I am thinking lots about the First Folio lately, as I recently read The Millionaire and the Bard by Andrea Mays. It’s about Henry Folger’s obsessive collecting of First Folios (82! count ’em!) and other Shakespeareana and the building of the Folger Shakespeare Library in Washington… I blogged about my close encounter with a First Folio there a few years ago. I was glad to read more about Folger and his hobby. It’s quite a story… American chutzpah and wealth, eccentricity and obsession, culture clashes, and ultimately foresight and philanthropy. I’ll write about it soon. But it all goes back to Heminge and Condell, because without them, there would be no First Folio, and nothing to fill the Folger’s vast basement vaults.

Folger Shakespeare Library, Washington DC

Folger Shakespeare Library, Washington DC

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The Holy Grail

July 11, 2012 at 11:00 am (Asides) (, , , )

Sometimes I have to remind myself that Shakespeare produced plays, not literature. He presented live drama on stage, and these productions were ephemeral. They were meant to be watched and heard, not read. His works (and his beautiful words!) come down to us indirectly… there are no manuscripts in his handwriting. We can’t be sure they’re his precise words.

We have Shakespeare’s works today because versions of the dialog from his plays were printed (not by him). Some appeared simultaneously with the production of the plays on stage — in an informal, small pamphlet-type format called a quarto. These were printed cheaply, and the words came from various sources… some more reliable than others. There are “bad” quartos for some plays.

Today’s scholars and directors wrestle with various versions of the words of the plays because they vary in the different quarto texts. It is difficult to figure out which are truest to Shakespeare’s own words. For example,  Michael E. Mooney in the Colby Quarterly describes the issues with defining a “correct” text for a famous passage from Romeo and Juliet (Q1 and Q2 are different quarto versions):

Bad quartos, rightly judged poor texts, may in fact be superior scripts. In their attempts to provide us with the best version of the play, editors provide us with the fullest text, not necessarily the most accurate script. They have not totally subscribed to Q2, however, and that has allowed four centuries of readers and viewers to hold Juliet’s point in their minds:

Whats Mountague? It is nor hand nor foote,
Nor arme nor face, nor any other part.
Whats in a name? That which we call a Rofe,
By any other name would fmell as fweet, (Ql)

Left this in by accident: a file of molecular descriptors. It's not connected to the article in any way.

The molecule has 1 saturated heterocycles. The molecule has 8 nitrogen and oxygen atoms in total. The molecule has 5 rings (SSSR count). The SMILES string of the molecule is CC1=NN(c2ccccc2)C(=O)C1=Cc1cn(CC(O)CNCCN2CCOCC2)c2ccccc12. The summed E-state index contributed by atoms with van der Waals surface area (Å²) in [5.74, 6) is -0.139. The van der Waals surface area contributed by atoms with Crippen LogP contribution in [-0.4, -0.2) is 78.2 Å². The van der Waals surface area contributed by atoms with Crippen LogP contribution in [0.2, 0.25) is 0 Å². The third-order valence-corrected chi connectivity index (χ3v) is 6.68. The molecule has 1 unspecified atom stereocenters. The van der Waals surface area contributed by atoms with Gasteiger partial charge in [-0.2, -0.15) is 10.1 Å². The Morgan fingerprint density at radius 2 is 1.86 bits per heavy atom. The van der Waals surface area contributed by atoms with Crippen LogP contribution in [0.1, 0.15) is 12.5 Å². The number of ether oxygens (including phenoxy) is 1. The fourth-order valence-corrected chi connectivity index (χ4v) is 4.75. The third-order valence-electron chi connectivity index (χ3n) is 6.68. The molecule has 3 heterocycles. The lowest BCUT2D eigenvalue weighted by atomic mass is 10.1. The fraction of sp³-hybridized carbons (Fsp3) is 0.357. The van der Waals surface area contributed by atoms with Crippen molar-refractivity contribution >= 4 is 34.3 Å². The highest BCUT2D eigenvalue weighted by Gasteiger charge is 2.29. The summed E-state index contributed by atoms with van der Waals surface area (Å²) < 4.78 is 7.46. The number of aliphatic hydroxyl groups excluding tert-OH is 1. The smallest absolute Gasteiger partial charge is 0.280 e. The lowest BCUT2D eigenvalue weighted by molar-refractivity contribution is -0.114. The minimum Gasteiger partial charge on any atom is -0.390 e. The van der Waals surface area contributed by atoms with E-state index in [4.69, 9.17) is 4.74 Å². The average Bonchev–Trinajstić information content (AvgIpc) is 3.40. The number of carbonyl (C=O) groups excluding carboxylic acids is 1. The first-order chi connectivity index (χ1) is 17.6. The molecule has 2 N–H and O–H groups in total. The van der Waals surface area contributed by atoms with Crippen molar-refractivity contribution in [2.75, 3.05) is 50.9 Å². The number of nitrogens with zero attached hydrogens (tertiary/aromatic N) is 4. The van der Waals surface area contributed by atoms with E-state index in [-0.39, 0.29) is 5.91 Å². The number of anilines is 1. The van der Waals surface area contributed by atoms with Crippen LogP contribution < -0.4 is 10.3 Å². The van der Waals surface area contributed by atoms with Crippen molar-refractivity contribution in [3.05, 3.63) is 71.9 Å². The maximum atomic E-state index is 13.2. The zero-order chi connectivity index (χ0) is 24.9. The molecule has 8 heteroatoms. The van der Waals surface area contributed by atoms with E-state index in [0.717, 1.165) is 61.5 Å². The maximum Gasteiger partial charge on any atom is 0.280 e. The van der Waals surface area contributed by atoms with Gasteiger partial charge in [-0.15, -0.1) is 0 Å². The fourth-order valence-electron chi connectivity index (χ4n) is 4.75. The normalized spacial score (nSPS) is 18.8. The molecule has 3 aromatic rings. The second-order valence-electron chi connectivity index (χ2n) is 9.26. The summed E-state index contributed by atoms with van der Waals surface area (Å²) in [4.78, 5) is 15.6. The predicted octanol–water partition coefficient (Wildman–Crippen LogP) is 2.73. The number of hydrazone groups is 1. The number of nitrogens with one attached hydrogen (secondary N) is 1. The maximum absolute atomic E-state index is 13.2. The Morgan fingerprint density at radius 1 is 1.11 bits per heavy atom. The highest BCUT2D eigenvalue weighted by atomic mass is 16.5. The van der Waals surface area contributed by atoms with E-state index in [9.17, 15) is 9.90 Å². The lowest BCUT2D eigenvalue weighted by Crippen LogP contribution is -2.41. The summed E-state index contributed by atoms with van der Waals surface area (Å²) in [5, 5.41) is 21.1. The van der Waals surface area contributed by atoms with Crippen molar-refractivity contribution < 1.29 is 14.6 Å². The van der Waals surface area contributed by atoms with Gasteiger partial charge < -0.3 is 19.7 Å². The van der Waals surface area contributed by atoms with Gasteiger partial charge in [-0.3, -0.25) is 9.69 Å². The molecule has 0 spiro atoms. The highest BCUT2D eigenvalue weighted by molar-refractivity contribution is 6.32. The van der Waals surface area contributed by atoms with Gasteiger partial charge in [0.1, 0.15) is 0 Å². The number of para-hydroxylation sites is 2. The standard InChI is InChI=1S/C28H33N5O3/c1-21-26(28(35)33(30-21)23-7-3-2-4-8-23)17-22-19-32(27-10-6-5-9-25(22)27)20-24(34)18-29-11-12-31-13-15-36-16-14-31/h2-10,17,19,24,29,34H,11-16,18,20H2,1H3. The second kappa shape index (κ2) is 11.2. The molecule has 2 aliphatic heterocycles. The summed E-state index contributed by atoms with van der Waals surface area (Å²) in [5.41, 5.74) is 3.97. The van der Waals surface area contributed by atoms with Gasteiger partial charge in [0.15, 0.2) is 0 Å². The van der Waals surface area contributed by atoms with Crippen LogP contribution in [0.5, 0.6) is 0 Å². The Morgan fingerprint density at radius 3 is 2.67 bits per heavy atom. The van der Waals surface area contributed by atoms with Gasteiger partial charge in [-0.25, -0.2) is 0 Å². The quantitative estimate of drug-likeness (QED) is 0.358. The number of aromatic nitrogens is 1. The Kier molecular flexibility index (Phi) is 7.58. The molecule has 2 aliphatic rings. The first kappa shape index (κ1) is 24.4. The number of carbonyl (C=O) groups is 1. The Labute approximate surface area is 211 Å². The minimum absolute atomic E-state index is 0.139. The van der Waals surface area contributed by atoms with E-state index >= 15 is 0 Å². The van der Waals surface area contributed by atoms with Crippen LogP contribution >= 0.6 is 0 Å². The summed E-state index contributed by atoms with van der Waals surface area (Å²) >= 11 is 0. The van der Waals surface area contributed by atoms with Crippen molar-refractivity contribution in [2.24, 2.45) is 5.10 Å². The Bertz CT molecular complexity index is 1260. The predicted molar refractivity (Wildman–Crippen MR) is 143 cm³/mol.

rather than Q2’s poorly printed, prosaic version:

Whats Mountague? it is nor hand nor foote,
Nor arme nor face, 0 be some other name
Belonging to a man.
Whats in a name that which we call a rofe,
By any other word would fmell as fweete.

The truth of the matter is more complex, however, since the version of these lines that we read and hold in our minds belongs neither to Q1 nor to Q2, but is the
product of the eighteenth-century editor, Edmond Malone, one of the earliest editors to conflate different texts in rewriting a passage we now believe to be Shakespeare’s:

What’s Montague? It is nor hand nor foot,
Nor arm nor face, nor any other part
Belonging to a man. 0 be some other name!
What’s in a name? That which we call a rose
By any other name would smell as sweet.

So, there are problems with quartos, but at least it’s something to work with. Nearly half of Shakespeare’s plays were not published in quarto form. Nearly half of Shakespeare’s plays would be lost if not for a compendium printed several years after his death.

A First Folio. My Close Encounter With The Holy Grail.

A couple of actors decided to print a very expensive, large-format “folio” edition including text for all of Shakespeare’s plays. Think about this. Their efforts saved half of Shakespeare’s work from oblivion. And for those that had previously appeared in quarto form, the First Folio provides a comparison text that clarifies or corrects mistakes in the cheaper quarto versions. The story is even more complicated because the First Folio was such a huge printing job that it was farmed out to a number of different printers, and individual copies of First Folios can be identified due to typesetting variations!

From the Folger Shakespeare Library website:

Printed in the large “folio” size, the First Folio is the first collected edition of Shakespeare’s plays. It was put together after his death in 1616 by two fellow actors, John Heminge and Henry Condell, and was published in 1623. The First Folio is the only source for eighteen of the plays, including Macbeth, Julius Caesar, Twelfth Night, The Tempest, and As You Like It, all of which would otherwise have been lost.

In other words, the First Folio is the Shakespearean Holy Grail. Think how much poorer we would be if it had not been published.

And I have seen the Holy Grail. Up close!

Eastern Shadbush

I am studying for a masters degree in Library Science and I live in a place that abounds in special libraries… that is, libraries that are not your neighborhood public library branch or affiliated with a school or college. Washington DC is the land of special, and some very special, libraries. And I am visiting as many of them as I can. There are SUCH cool things.